Over the last decade I have performed public debates and speeches in four countries and three continents in a variety of venues ranging from two-person rooms to theaters with hundreds of spectators to the maximum security wing of the Oregon State Penitentiary. In all those speeches and debates, I learned one critical lesson: public speaking and persuasion are all about the basics. In this month’s feature, I will present a basic technique that will help you grow in your public speaking skill and confidence level.
At this point in my life, I have lost track of the countless presentations and speeches that I have endured where by the end I had forgotten what the speaker was presenting about. We have all been through speeches that quickly go off-track or are so poorly structured that they cause the audience to be lost. One of the easiest ways to avoid being that speaker is to use the simple “tell them what you are going to tell them, tell them, and tell them what you told them” technique, otherwise known as the “tell them” approach. In this month’s feature, I will be talking about how to use this effective technique.
The goal of the “tell them” approach is to make sure that the audience knows what the speaker is talking about at all times. The first step is to tell them what you plan on talking about. For example in this blog I am talking about the “tell them” approach and clearly stated that in the introductory paragraph. This allows the listener to know what to expect, freeing up bandwidth that would have otherwise have been spent trying to determine the main point of the presentation.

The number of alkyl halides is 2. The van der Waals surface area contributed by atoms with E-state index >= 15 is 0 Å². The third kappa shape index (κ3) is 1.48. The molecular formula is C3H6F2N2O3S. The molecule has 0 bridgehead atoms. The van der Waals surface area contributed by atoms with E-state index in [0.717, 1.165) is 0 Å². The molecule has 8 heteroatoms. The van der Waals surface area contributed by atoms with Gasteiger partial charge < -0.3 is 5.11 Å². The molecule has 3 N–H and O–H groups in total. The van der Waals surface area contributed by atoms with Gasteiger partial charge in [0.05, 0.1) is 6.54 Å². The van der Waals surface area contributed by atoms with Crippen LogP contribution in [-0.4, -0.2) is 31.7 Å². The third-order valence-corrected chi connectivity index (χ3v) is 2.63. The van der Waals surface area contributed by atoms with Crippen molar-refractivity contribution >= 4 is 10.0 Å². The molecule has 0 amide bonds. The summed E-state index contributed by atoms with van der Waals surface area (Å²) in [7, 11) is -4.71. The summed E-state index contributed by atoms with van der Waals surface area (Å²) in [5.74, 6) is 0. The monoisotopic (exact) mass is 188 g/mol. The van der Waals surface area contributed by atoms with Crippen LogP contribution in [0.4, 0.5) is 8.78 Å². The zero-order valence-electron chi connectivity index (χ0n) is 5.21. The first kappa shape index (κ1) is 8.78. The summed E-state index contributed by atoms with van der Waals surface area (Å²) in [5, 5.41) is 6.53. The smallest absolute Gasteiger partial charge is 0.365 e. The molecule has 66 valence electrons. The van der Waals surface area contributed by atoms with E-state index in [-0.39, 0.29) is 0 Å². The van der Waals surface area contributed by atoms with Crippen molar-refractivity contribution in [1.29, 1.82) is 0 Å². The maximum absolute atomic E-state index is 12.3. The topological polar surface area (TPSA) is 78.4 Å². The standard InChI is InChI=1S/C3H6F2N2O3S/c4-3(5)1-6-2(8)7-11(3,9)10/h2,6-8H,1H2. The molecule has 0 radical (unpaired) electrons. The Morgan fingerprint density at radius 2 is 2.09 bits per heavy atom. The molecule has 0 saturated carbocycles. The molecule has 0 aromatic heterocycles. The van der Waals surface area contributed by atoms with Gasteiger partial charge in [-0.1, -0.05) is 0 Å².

Once you have told the audience what you plan on telling them, you actually have to tell them. As you tell the audience, make sure that you stay on track and organized. Part of this is ensuring the audience knows where you are going. When I started this paragraph, I explained to the reader that we were going to talk about the “tell them” part of the strategy in this paragraph.
Lastly, you have to tell the audience what you told them at the end. All you need to do is to state the three main points that you discussed. This is especially important in longer speeches or speeches during a conference where due to the duration of speaking, the audience may not have given their full attention during the entire speech.
In summary, today we talked about the use of the “tell them” approach in public speaking. We talked about how you tell the audience what you are going to tell them, then you tell them, and lastly you tell them what you told them. Hopefully this simple technique can help improve your public speaking skills and confidence.